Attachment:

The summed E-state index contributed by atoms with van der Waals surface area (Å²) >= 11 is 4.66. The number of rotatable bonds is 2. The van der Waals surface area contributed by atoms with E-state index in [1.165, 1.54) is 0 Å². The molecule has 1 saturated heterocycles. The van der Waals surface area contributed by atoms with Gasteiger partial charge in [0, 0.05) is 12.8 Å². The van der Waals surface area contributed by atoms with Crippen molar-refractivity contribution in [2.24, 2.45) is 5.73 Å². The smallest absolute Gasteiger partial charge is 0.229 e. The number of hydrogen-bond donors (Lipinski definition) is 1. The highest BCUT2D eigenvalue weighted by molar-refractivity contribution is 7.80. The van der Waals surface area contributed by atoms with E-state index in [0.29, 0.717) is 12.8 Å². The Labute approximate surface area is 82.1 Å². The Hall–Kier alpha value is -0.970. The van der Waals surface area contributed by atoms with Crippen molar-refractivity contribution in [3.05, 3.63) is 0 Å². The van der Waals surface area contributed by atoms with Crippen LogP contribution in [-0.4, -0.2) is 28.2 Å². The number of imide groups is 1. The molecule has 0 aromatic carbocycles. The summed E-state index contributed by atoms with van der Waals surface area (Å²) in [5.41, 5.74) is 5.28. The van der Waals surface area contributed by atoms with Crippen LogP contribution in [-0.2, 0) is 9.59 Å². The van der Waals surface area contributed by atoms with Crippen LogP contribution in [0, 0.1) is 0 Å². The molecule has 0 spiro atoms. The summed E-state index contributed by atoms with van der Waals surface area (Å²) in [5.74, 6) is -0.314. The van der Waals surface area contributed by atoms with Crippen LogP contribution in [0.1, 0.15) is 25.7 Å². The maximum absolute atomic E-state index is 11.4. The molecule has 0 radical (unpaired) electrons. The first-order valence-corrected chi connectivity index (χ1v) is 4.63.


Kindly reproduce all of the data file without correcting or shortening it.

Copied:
The summed E-state index contributed by atoms with van der Waals surface area (Å²) >= 11 is 4.66. The number of rotatable bonds is 2. The van der Waals surface area contributed by atoms with E-state index in [1.165, 1.54) is 0 Å². The molecule has 1 saturated heterocycles. The van der Waals surface area contributed by atoms with Gasteiger partial charge in [0, 0.05) is 12.8 Å². The van der Waals surface area contributed by atoms with Crippen molar-refractivity contribution in [2.24, 2.45) is 5.73 Å². The smallest absolute Gasteiger partial charge is 0.229 e. The number of hydrogen-bond donors (Lipinski definition) is 1. The highest BCUT2D eigenvalue weighted by molar-refractivity contribution is 7.80. The van der Waals surface area contributed by atoms with E-state index in [0.29, 0.717) is 12.8 Å². The Labute approximate surface area is 82.1 Å². The Hall–Kier alpha value is -0.970. The van der Waals surface area contributed by atoms with Crippen molar-refractivity contribution in [3.05, 3.63) is 0 Å². The van der Waals surface area contributed by atoms with Crippen LogP contribution in [-0.4, -0.2) is 28.2 Å². The number of imide groups is 1. The molecule has 0 aromatic carbocycles. The summed E-state index contributed by atoms with van der Waals surface area (Å²) in [5.41, 5.74) is 5.28. The van der Waals surface area contributed by atoms with Crippen LogP contribution in [-0.2, 0) is 9.59 Å². The van der Waals surface area contributed by atoms with Crippen LogP contribution in [0, 0.1) is 0 Å². The molecule has 0 spiro atoms. The summed E-state index contributed by atoms with van der Waals surface area (Å²) in [5.74, 6) is -0.314. The van der Waals surface area contributed by atoms with Crippen LogP contribution in [0.1, 0.15) is 25.7 Å². The maximum absolute atomic E-state index is 11.4. The molecule has 0 radical (unpaired) electrons. The first-order valence-corrected chi connectivity index (χ1v) is 4.63.